Are you frustrated by an ex-spouse or parent of your child violating the terms of a visitation court order? You’ve put up with it a few times and maybe even tried talking to that person concerning the violation, but now it’s happening on a consistent basis.
If you are currently experiencing any of these difficulties, then you may have questions about how to enforce a court order for visitation in Texas:
- The person who also has rights to your child is attempting to see the child on a different day than allowed.
- The parent could be extending their visit beyond the terms of the court order.
- They might be picking up or dropping off the child at the incorrect place or time.
- They could be attempting to change the overall visitation schedule without the court’s authorization.
- The parent might be attempting to visit or contact the child outside the times listed in the visitation order.
- Worst of all, the parent could be denying your visitation rights according to the order.
Whether these offenses are intentional or unintentional, a violation of the court order is worth taking to court. Either way, if there is a pattern of violations infringing on your visitation rights, your case should be presented to a judge.
In this case, you need to work with an experienced family law attorney to help enforce the original court order. I will help build your case and fight for your visitation rights in court. So, how do you enforce a court order for visitation? Allow me to provide you with a better understanding so that we can be successful in court.
Steps to Successfully Enforce a Court Order for Visitation
1. Gather Evidence and Make Records
Once a court-ordered visitation starts, it is important that you keep records of each visitation. If you haven’t been keeping records from the beginning, start keeping records once the violations begin. The sooner you start keeping detailed records, the better you can help your cause. During a court hearing, you will need to provide specific examples of the other parent violating the visitation order.
A helpful reminder is to keep records by noting the violations on your calendar. You could even collect timestamped text messages, voice messages, or social media posts that capture the violation. You may also want to bring a witness who can testify that the other parent is not following the order; the more information and evidence, the better.
2. Form a Strong Case
When you have good records and documentation of the violating behavior, I can help you form a strong case. It often helps, too, because when the other party is requested to appear in court, they suddenly realize that you mean business, and this is a serious issue. They may even choose to start following the terms of the visitation order.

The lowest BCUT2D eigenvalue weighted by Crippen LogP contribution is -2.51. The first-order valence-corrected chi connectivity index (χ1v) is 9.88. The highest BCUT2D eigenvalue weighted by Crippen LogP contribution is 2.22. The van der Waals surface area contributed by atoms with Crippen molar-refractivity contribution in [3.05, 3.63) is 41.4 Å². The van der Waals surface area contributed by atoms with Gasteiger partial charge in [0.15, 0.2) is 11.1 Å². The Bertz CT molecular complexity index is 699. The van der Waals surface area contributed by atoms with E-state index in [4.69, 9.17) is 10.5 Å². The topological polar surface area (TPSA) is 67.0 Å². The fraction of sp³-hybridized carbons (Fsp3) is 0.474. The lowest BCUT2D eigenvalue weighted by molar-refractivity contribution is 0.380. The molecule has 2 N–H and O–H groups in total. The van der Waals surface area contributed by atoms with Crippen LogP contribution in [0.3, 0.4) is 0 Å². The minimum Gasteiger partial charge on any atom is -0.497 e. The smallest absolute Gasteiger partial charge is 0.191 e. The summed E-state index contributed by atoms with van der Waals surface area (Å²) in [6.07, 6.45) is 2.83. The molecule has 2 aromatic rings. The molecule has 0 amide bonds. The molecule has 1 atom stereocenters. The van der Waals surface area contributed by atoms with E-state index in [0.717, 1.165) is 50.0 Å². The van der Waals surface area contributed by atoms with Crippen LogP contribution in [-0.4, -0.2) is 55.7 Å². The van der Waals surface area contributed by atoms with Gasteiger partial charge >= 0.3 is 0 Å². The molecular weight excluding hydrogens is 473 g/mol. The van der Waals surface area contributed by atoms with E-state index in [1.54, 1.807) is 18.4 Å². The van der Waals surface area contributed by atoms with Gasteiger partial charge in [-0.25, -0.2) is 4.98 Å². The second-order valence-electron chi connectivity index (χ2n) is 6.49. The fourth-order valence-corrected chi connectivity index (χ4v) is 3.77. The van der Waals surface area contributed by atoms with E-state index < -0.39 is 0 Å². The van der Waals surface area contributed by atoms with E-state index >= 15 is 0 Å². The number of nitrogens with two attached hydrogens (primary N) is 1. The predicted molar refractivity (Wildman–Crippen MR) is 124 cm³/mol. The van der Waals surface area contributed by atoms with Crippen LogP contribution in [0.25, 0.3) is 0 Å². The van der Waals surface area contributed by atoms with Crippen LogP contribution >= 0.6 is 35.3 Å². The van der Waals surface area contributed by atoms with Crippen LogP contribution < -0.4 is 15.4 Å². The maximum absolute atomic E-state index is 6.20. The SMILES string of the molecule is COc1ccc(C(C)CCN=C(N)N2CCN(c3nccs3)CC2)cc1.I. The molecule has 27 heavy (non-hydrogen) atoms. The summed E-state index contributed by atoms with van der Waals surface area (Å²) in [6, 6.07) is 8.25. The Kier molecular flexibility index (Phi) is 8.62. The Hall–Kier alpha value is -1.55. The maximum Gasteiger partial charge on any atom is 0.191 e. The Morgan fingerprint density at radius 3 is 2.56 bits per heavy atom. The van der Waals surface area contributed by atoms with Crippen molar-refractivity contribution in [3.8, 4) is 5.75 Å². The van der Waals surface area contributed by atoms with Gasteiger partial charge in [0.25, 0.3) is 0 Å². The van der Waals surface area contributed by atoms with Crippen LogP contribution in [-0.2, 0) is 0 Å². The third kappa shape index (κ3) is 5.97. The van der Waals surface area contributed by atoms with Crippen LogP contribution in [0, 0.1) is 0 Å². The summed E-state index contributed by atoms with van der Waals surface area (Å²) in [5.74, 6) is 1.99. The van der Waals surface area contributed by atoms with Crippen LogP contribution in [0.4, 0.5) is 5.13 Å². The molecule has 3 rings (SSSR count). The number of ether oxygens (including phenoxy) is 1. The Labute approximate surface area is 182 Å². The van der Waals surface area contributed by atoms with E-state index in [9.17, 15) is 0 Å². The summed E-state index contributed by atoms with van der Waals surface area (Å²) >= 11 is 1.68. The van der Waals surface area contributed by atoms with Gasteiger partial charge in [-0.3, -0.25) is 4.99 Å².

If not, then you can use all of the gathered evidence to show dates, times, and circumstances when the other person neglected the visitation order, failed to follow the order, or completely disobeyed the order. Evidence to support intentional violations will carry a significant amount of weight in the court.
3. Get the Court to Enforce the Order
In court, the goal is to get the court to enforce the order and compel the other party to comply with the original terms of the visitation order. You will be given a chance to present your records and evidence, and the violating parent will have to explain why he or she appears to be in violation of the court order. The stronger the proof that the other parent is violating your visitation rights, the more likely the judge is to rule in your favor.
The judge may ask you questions or let you tell your side to clarify certain records and information. It is critical to work through each aspect of the hearing to increase your chances of a favorable decision. Then, once the court enforces the order, there will be new terms that the other parent will have to adhere to.
4. Post-Enforcement Follow-up
For the offending party, there are many consequences of violating a visitation order. Consequences may include contempt of court or even criminal charges. Criminal charges are typically filed in extreme situations and usually result from repeated violations.
If the parent continues to violate a court-ordered visitation schedule, it will reflect on their record. Repeat violations of visitation orders can also affect the violating party’s rights in different areas, such as their rights to future custody. It’s a big deal.
Let’s Get to Work on Enforcing the Court Order for Visitation
If you are concerned about the other parent violating the terms of a court order related to visitation, then you are not alone. I have worked with countless parents in Fort Bend County, Brazoria County, and Harris County to protect their parental rights for visitation. As a Texas family law expert, I’ll help you form the strongest possible case to present to the court.
Violating visitation orders can have negative consequences on the child, who feels torn between the parties. Take action now for the sake of your child. Work with me to enforce the order so that there’s peace of mind for both of you.
If you have more questions about how to enforce a court order for visitation in Texas, or if you’re ready to get started building your case, then call my offices at 281-944-5485 or 979-267-7660 for a consultation. Let’s protect your parental rights to visit your child.